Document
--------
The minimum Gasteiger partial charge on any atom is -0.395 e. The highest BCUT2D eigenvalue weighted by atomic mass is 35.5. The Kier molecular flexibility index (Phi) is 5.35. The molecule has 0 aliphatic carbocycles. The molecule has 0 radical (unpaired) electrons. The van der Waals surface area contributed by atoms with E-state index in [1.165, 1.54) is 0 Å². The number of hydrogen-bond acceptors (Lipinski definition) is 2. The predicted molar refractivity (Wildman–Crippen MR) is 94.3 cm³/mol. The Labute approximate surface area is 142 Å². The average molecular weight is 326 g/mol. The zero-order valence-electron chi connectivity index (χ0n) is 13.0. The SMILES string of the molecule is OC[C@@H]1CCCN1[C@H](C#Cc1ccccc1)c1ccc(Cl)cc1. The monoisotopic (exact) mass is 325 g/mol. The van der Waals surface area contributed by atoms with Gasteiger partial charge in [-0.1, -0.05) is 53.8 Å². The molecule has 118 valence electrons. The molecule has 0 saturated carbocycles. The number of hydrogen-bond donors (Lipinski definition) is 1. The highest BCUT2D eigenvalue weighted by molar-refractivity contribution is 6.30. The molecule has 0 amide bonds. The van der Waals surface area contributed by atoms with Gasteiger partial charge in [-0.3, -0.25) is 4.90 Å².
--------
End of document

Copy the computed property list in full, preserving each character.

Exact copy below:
The minimum Gasteiger partial charge on any atom is -0.395 e. The highest BCUT2D eigenvalue weighted by atomic mass is 35.5. The Kier molecular flexibility index (Phi) is 5.35. The molecule has 0 aliphatic carbocycles. The molecule has 0 radical (unpaired) electrons. The van der Waals surface area contributed by atoms with E-state index in [1.165, 1.54) is 0 Å². The number of hydrogen-bond acceptors (Lipinski definition) is 2. The predicted molar refractivity (Wildman–Crippen MR) is 94.3 cm³/mol. The Labute approximate surface area is 142 Å². The average molecular weight is 326 g/mol. The zero-order valence-electron chi connectivity index (χ0n) is 13.0. The SMILES string of the molecule is OC[C@@H]1CCCN1[C@H](C#Cc1ccccc1)c1ccc(Cl)cc1. The monoisotopic (exact) mass is 325 g/mol. The van der Waals surface area contributed by atoms with Gasteiger partial charge in [-0.1, -0.05) is 53.8 Å². The molecule has 118 valence electrons. The molecule has 0 saturated carbocycles. The number of hydrogen-bond donors (Lipinski definition) is 1. The highest BCUT2D eigenvalue weighted by molar-refractivity contribution is 6.30. The molecule has 0 amide bonds. The van der Waals surface area contributed by atoms with Gasteiger partial charge in [-0.3, -0.25) is 4.90 Å².